Change-Maker: Kendra Valkema

Change-Maker: Kendra Valkema


Meet Kendra Valkema_ (@soon.hee.lee) a change-maker in our community that we admire & feature for her hard work!

Kendra makes waves in local food justice—encouraging fresh food access and purchase power. We learned SO MUCH about her hard work to advocate for policy change and combat the obstacles which prevents access to fresh food. We admire her passion for keeping the heart and soul of food culturally relevant and accessible for the diverse communities in Grand Rapids. Here is just a snippet of her beautiful perspective_

I try to support local Black, Latinx, Indigenous, and Asian owned businesses and speak out against white supremacy in our food system. Not everyone works for a nonprofit or grassroots organization tackling food justice issues directly, but everyone has a sphere of influence, and I believe we all have the potential to catalyze positive, equitable change in our community.

Read more of Kendra’s passion for change in our interview with her below.
Kendra is wearing the Backyard Jumpsuit, Joni Top, and Beach Shorts.
Photography by Leigh Ann Cobb.


Tell us a little bit about your story and introduce us to your life - how did you get where you are today?

An essential part of my story is my identity as a Korean-American adoptee. I was born in South Korea and was adopted shortly after with my twin sister to a family in Michigan. I grew up in Holland, Michigan. Most of the Asian people I knew growing up were also adopted. But for a few years, every summer, my sister and I attended a summer camp with other Korean adoptees. There, we learned how to prepare Korean dishes like mandu, bulgogi, and kimbap. My mom would always prepare mandu and bulgogi for us on special occasions.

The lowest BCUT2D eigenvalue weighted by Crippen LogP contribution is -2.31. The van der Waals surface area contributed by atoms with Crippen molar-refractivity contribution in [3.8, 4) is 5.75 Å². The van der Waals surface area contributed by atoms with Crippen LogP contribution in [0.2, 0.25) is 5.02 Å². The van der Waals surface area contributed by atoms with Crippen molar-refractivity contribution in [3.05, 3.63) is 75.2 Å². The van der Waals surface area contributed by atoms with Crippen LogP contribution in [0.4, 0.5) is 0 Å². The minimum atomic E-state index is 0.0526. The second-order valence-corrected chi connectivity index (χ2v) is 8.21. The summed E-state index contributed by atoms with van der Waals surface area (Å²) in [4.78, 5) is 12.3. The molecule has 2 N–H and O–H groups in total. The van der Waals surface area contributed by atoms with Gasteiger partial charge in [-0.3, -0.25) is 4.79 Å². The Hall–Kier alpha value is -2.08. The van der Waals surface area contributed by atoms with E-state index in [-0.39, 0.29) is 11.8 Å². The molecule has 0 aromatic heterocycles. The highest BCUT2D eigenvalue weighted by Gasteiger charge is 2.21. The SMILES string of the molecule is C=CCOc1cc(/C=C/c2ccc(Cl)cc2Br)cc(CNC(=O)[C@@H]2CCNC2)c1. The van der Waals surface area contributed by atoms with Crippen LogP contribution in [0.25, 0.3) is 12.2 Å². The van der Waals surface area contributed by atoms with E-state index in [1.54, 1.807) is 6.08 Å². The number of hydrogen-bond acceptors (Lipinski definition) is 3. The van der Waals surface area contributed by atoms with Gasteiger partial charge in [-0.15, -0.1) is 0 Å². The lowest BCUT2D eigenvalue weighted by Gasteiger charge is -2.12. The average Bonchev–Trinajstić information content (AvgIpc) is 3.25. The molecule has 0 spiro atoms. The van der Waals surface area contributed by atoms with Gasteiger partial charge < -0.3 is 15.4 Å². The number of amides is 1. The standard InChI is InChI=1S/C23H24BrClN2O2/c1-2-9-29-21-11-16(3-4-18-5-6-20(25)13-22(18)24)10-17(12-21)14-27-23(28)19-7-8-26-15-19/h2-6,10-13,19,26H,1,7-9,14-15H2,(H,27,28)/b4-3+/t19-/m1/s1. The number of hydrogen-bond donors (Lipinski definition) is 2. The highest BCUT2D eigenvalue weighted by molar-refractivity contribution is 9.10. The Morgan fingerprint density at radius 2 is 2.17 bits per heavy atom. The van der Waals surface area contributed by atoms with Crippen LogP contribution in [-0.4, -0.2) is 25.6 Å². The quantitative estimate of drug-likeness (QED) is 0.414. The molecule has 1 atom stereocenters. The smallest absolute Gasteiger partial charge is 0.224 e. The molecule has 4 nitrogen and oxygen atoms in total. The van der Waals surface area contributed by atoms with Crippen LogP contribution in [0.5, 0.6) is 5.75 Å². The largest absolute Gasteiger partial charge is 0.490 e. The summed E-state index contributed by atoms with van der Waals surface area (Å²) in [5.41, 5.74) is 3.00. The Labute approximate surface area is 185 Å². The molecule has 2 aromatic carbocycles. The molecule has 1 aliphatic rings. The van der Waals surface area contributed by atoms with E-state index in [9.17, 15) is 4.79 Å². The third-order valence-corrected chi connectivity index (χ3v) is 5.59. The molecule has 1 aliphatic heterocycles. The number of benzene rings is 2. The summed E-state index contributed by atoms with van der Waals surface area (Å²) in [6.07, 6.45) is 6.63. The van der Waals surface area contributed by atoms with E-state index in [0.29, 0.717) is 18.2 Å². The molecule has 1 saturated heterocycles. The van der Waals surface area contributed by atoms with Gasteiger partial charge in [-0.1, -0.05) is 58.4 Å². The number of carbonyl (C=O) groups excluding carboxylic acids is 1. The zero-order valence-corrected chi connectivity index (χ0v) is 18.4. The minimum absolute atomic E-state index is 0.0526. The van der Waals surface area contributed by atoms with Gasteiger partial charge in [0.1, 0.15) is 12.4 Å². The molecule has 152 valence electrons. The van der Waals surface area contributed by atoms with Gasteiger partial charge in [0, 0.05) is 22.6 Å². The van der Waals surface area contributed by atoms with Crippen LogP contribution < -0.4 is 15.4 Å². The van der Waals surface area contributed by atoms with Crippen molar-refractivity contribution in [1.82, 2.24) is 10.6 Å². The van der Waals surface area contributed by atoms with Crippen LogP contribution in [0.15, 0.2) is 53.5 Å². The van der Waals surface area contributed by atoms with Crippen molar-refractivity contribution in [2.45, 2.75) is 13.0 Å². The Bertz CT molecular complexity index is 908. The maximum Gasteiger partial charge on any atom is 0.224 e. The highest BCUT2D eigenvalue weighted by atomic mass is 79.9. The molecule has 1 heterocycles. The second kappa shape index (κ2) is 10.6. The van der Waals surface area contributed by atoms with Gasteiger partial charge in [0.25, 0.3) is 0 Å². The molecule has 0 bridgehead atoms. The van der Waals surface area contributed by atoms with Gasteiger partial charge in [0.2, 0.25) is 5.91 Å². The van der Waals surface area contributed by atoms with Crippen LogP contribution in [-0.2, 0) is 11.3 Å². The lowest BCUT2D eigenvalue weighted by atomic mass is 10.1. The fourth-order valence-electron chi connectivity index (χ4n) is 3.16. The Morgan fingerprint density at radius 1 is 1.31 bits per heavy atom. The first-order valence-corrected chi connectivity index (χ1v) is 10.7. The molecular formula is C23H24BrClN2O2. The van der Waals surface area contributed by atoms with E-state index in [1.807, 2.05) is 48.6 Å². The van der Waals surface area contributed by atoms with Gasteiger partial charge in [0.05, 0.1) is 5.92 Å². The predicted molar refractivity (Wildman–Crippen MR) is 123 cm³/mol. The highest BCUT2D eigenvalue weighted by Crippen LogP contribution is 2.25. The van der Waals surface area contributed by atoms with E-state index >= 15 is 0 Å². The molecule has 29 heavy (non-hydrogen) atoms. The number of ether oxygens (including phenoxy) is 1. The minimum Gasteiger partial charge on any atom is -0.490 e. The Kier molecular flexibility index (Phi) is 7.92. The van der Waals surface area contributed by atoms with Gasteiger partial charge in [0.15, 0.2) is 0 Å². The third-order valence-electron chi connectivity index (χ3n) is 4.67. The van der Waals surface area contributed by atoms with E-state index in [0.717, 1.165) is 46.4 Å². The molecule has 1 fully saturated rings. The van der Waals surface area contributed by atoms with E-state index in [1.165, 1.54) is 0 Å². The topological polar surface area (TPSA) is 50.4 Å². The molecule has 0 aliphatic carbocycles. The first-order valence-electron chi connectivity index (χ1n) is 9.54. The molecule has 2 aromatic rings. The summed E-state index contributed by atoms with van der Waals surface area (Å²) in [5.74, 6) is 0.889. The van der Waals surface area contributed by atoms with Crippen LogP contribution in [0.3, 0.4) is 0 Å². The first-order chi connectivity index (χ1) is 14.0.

Food has always been a bridge for me to return to my heritage and continues to be an essential gateway to other cultures besides my own. This is also why learning about the origins of food, and honoring rather than appropriating and exploiting cultures for their food, is deeply important to me. 

After high school, I attended college at Northwestern University in Illinois. Though I planned to study psychology, my plans pivoted when I participated in a program called Chicago Field Studies. Through that program, I completed an internship with an organization called Seven Generations Ahead and helped to develop and implement gardening, environmental, and nutritional programming for historically impacted communities and schools. I learned about the diverse field of food justice and environmental justice, and I felt called to a career that recognized food as an essential lever to creating more social and political equity.

After I graduated, I served in Washington, D.C. with an AmeriCorps program called FoodCorps. I then returned to West Michigan by way of Grand Rapids. I worked at the Community Food Club as the Program Manager and now work at Fair Food Network (based in Ann Arbor) as an Information Manager for the Double Up Food Bucks team. Grand Rapids is where I truly feel at home.

Despite the tensions here between the oppressors and the oppressed, there are also many people who refuse to be pushed to the margins, forgotten, and spoken over. This city feels like home to me for many reasons - one of them is because it's a place where everyone can positively impact their community with the gifts they have. 

What does a typical day look like for you?

Right now, I still work from home, a privilege I'm grateful for every single day. So, I usually start my day with some home brewed coffee and emails. In my role, I collect, manage, and share data for the Double Up Food Bucks program. I used to conceptualize the work of social change as constantly people-facing, embedded in community and conversations non-stop. While this is true for many advocates and activists, I enjoy that, as an introvert, I can still show up to do the work in a way that allows me to use my gifts and doesn't leave me drained and burnt out.

Creating boundaries between my work and my home has been so challenging, so I try to keep a daily routine of shutting down my computer in the evening, playing with my cats, and preparing a delicious dinner at home.


Tell us about the fresh food advocacy work you do_